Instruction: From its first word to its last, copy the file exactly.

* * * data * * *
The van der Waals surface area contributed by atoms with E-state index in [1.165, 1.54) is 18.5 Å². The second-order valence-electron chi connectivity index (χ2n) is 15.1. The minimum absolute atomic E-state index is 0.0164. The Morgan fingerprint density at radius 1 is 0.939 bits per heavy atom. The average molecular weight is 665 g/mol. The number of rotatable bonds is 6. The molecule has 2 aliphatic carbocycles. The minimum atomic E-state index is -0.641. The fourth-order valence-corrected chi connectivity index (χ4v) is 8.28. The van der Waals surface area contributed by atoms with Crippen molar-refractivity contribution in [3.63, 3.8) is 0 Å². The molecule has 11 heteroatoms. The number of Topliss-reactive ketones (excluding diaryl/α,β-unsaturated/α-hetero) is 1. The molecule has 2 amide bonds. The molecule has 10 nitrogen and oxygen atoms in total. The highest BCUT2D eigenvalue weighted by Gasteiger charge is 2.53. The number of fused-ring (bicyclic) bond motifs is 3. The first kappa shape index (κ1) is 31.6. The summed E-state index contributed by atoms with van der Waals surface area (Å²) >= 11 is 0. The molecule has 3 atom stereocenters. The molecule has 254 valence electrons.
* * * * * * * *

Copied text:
The van der Waals surface area contributed by atoms with E-state index in [1.165, 1.54) is 18.5 Å². The second-order valence-electron chi connectivity index (χ2n) is 15.1. The minimum absolute atomic E-state index is 0.0164. The Morgan fingerprint density at radius 1 is 0.939 bits per heavy atom. The average molecular weight is 665 g/mol. The number of rotatable bonds is 6. The molecule has 2 aliphatic carbocycles. The minimum atomic E-state index is -0.641. The fourth-order valence-corrected chi connectivity index (χ4v) is 8.28. The van der Waals surface area contributed by atoms with Crippen molar-refractivity contribution in [3.63, 3.8) is 0 Å². The molecule has 11 heteroatoms. The number of Topliss-reactive ketones (excluding diaryl/α,β-unsaturated/α-hetero) is 1. The molecule has 2 amide bonds. The molecule has 10 nitrogen and oxygen atoms in total. The highest BCUT2D eigenvalue weighted by Gasteiger charge is 2.53. The number of fused-ring (bicyclic) bond motifs is 3. The first kappa shape index (κ1) is 31.6. The summed E-state index contributed by atoms with van der Waals surface area (Å²) >= 11 is 0. The molecule has 3 atom stereocenters. The molecule has 254 valence electrons.